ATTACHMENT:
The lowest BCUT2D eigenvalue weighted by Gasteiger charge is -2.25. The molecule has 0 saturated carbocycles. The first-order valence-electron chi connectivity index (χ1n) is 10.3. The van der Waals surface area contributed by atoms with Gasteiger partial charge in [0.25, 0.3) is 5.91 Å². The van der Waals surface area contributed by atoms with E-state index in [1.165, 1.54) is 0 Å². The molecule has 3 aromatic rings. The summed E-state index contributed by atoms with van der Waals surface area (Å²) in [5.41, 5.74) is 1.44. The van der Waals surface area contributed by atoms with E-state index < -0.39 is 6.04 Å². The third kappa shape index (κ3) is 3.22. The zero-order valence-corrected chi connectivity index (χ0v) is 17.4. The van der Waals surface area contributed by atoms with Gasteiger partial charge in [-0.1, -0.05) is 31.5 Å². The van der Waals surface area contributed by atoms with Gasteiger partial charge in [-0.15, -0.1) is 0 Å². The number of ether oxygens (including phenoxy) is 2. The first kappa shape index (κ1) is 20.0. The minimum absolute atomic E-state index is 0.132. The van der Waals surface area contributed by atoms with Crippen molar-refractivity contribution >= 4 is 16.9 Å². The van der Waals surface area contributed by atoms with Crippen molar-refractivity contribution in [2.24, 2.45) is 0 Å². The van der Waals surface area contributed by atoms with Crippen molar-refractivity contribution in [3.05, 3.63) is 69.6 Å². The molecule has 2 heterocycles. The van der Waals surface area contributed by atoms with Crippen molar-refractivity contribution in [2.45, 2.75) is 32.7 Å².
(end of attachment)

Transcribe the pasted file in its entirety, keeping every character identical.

The lowest BCUT2D eigenvalue weighted by Gasteiger charge is -2.25. The molecule has 0 saturated carbocycles. The first-order valence-electron chi connectivity index (χ1n) is 10.3. The van der Waals surface area contributed by atoms with Gasteiger partial charge in [0.25, 0.3) is 5.91 Å². The van der Waals surface area contributed by atoms with E-state index in [1.165, 1.54) is 0 Å². The molecule has 3 aromatic rings. The summed E-state index contributed by atoms with van der Waals surface area (Å²) in [5.41, 5.74) is 1.44. The van der Waals surface area contributed by atoms with E-state index < -0.39 is 6.04 Å². The third kappa shape index (κ3) is 3.22. The zero-order valence-corrected chi connectivity index (χ0v) is 17.4. The van der Waals surface area contributed by atoms with Gasteiger partial charge in [-0.1, -0.05) is 31.5 Å². The van der Waals surface area contributed by atoms with Gasteiger partial charge in [-0.15, -0.1) is 0 Å². The number of ether oxygens (including phenoxy) is 2. The first kappa shape index (κ1) is 20.0. The minimum absolute atomic E-state index is 0.132. The van der Waals surface area contributed by atoms with Crippen molar-refractivity contribution >= 4 is 16.9 Å². The van der Waals surface area contributed by atoms with Crippen molar-refractivity contribution in [2.24, 2.45) is 0 Å². The van der Waals surface area contributed by atoms with Crippen molar-refractivity contribution in [3.05, 3.63) is 69.6 Å². The molecule has 2 heterocycles. The van der Waals surface area contributed by atoms with Crippen molar-refractivity contribution in [2.45, 2.75) is 32.7 Å².